To celebrate International Week of the Deaf, Safyan Iqbal, an apprentice at ITV Wales is encouraging others to consider apprenticeships as a route into a successful career.
The 22-year-old from Cardiff was selected from hundreds of applicants for a full-time apprenticeship role at ITV Cymru Wales’ waterfront HQ in Cardiff Bay last summer, and since beginning his course, says his apprenticeship has been the best experience of his life.
The creative apprentice was born with poor hearing, which worsened over time until he had surgery aged 11 to fit a cochlear implant which helped him to hear more clearly.
Safyan said: “Communication is the most difficult thing when you have hearing loss. I love talking with people – it’s the best thing about the job. I’ve always wanted to work in TV and I was worried that being deaf might be a barrier to that – but I’m proving that it’s not the case.”
Safyan studied for a Level 3 BTEC Diploma in Creative Media Production at Bridgend College before moving on to work at ITV Cymru Wales to undertake a Level 3 Apprenticeship in Creative and Digital Media.
He’s now on his way to completing his apprenticeship, during which he’s learnt a variety of skills including how to operate cameras and shoot and edit as part of his ambition to become a camera operator or filmmaker.
He continued: “Every person with a hearing impairment is different but when I started work, I wanted to give my colleagues some suggestions that worked for me, so that nobody felt awkward asking,” said Safyan, who lives in Cyncoed.
He said: “I suggested that people talk to me face-to-face, don’t turn their head away, and try not to mumble. I can’t follow group talks when everyone speaks at once – when this happens I feel isolated and left out. If people want to include a deaf person in group chats, they need to be mindful of speaking one at a time, and when a topic changes, let them know.
“I love being an apprentice because I’m learning from doing. An apprenticeship really works for me because I’m always hungry for learning – but this is totally different from school or college. Each day is different. I get to watch camera operators at work, go on cool locations, and create my own films. It’s the best experience. I’m having so much fun and I wouldn’t be on my way to having a successful media career without my apprenticeship.”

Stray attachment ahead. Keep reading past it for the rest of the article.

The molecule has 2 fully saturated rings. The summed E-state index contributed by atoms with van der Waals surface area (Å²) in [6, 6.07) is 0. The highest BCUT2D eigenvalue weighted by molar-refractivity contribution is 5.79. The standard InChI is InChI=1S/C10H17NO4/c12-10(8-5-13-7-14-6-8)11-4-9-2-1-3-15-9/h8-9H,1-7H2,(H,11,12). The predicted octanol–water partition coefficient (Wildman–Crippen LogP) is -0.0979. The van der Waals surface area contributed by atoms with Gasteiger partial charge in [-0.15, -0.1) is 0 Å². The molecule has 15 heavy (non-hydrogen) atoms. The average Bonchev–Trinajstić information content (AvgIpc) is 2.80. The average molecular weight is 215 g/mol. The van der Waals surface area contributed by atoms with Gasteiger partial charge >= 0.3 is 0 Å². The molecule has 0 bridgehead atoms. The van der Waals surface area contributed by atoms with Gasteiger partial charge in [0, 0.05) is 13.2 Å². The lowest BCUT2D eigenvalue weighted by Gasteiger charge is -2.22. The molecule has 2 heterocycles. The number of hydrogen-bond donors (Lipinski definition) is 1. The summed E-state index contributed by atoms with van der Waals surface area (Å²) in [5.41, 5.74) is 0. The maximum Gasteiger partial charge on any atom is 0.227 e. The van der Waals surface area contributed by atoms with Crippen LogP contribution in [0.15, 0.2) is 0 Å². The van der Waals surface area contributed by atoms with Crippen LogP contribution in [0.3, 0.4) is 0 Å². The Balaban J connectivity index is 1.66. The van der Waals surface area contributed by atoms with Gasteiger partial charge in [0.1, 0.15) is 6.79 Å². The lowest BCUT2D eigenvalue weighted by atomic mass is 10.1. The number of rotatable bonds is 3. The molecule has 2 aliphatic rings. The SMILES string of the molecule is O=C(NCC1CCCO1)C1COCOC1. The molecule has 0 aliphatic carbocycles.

Safyan hopes his experience will show other disabled people that apprenticeships can be key to a successful career.
Traditionally there has been under-representation from protected groups on the apprenticeship programme in Wales with only 1.5% of apprentices declaring themselves as having a disability of health condition.
Almost all job sectors have apprenticeship programmes and the majority of apprenticeships can be made accessible for people with additional needs.
Safyan’s line manager, ITV Cymru Wales Operations Manager Nia Britton, said: “Safyan’s one of four apprentices and he joined us on merit. We loved his personality and his work ethic – he’s one of the most hard-working people I know and has a huge passion for filming and editing. He’s a great person to be around and he teaches us a lot. We make no assumptions about his ability and we’ll help him as much as he needs it.”
The Minister for Economy and Transport, Ken Skates said: “Safyan is a perfect example of someone who has used an apprenticeship to gain the skills they need to get ahead in life. I’d urge anyone who is thinking about their next steps to consider an apprenticeship as a serious option.
“Apprenticeships provide individuals with a ladder of opportunity to ‘learn on the job’, earn a wage and build a long-standing career, and stories like this prove that apprenticeships offer many opportunities. For the businesses, apprenticeships are a proven way to tailor an employee’s skill-set to meet the specific demands of a business, leaving employers across Wales with a ready-made talent pool that can rise up through the ranks to management roles.”
The Apprenticeship Programme in Wales is funded by the Welsh Government with support from the European Social Fund.
For more information about becoming an apprentice search Working Wales Apprenticeships or call 0800 028 4844